Demonstrators hold a Ukrainian flag during a protest a day after the resignation of Gen. Valeriy Zaluzhnyi at Independence Square in Kyiv, Ukraine, on Feb. 9.

For example, under public pressure, the president and parliament restored open access to a register in which it is possible to see how much officials earned in the past year and compare their monetary savings and property holdings with their official salaries. This register was closed when the full-scale invasion began. Now Ukrainians can even check the president.

We have become the strictest watchdogs of our own democracy, even during martial law, which war requires and which, by design, significantly restricts civil rights. Just recently, it became known that Ukraine's special service illegally wiretapped and monitored journalists investigating corruption. Society reacted instantly, blaming authorities for putting pressure on the freedom of the press. When President Zelenskyy fired the commander-in-chief of the Armed Forces of Ukraine, beloved by many, Gen. Valeriy Zaluzhnyi, hundreds of people took to the streets to protest.

Even though martial law doesn't allow rallies, relatives of Ukrainian military service members regularly stage pickets, demanding that the authorities define clear terms of service for soldiers who were conscripted or report on progress of negotiations regarding the return to Ukraine of fighters who are in Russian captivity.

Ukrainians do this even though war has changed our perception of time. Everything has happened so quickly, and yet I feel like my life froze on Feb. 23, 2022, the day before Russia's invasion.

I plan ahead only a few weeks at a time. I don't know what will happen to me, or where I will be next year, or even next month. That is why my partner and I do not have children. The fact that we cannot guarantee them a safe childhood together with mom and dad has postponed having a family until after victory.

However, even living in constant danger, people get used to it. They don't think all the time that something bad might happen. But I often remember how fragile human life is. When we're reporting, sometimes I look up contacts and realize I can't call them because they are dead — killed on the front line or in a missile attack. I can't bear to go through my contact list and count how many people will never pick up the phone again.

My cozy neighborhood has changed as well. A luxury apartment complex was built less than a mile from my residential building a few years ago. There are spacious apartments with large windows overlooking a beautiful yard, a huge parking lot, a coffee shop, a grocery store and everything necessary for a comfortable life. I always dreamed of living there. But I could not afford to buy an apartment there.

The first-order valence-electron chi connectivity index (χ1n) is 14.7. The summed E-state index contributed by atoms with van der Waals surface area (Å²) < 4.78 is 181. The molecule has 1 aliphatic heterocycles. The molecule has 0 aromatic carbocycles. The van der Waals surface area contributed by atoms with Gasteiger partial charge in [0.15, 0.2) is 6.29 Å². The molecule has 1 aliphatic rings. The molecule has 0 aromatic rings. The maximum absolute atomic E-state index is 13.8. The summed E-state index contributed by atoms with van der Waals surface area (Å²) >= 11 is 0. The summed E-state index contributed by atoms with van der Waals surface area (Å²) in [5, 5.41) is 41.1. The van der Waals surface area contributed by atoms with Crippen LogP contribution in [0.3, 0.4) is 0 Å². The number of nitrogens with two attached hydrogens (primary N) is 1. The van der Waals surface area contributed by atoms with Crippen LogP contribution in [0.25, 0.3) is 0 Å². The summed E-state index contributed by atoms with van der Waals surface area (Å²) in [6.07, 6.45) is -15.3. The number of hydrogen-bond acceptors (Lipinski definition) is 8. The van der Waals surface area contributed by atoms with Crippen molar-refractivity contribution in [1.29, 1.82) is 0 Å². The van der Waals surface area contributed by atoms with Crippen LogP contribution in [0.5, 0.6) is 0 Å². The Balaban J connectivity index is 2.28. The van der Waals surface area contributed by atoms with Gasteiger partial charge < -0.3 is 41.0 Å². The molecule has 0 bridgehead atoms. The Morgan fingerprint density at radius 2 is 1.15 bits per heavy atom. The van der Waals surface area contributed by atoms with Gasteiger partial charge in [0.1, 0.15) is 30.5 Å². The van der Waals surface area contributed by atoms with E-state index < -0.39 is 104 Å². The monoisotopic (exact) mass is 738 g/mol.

This complex was directly hit by a Russian missile twice. Also it was damaged by debris twice. Several residents were killed and wounded in these attacks. Now, when I pass this building every day on my way to work, I think about the fact that my dream of living there has never come true, and maybe it saved my life.

Lytvynova stands in Krasnopillya, a town in Ukraine's Sumy region near the Russian border, while reporting in February.
Claire Harbage / NPR
/
NPR
Lytvynova stands in Krasnopillya, a town in Ukraine's Sumy region near the Russian border, while reporting in February.

I still can't believe that some of the usual things will no longer be normal. My boyfriend works for one of the Ukrainian TV channels. Before the full-scale invasion, we often met at various news events covering them. Last year we met in Uman, at the site of a rocket attack that killed 23 people. When NPR's reporting team got there, my boyfriend and his crew were already filming. Trying to help me, he told me where the rescuers put the bodies of the dead and where they were continuing their search, hoping to find survivors. It was so normal to meet him at work. And it was so NOT normal to witness great grief, death and tears with him.

I was born after 1991, when the Soviet Union fell apart and Ukraine became independent. That's why independence seemed to me something that you get ultimately just because you were born in a sovereign country. Unfortunately, we had to learn that freedom is not a gift. And its price is the highest and the most painful.

As before this war, I still travel a lot all over Ukraine. But if in the past when I left Kyiv, I had a feeling I was leaving my home, now I feel my home is everywhere in Ukraine. Ukrainians realize that they are in one boat, and only together they will be able to overcome the storm, called the war.


Polina Lytvynova, who became a Ukraine field producer for NPR in 2022, has been reporting in her country since 2015.

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Polina Lytvynova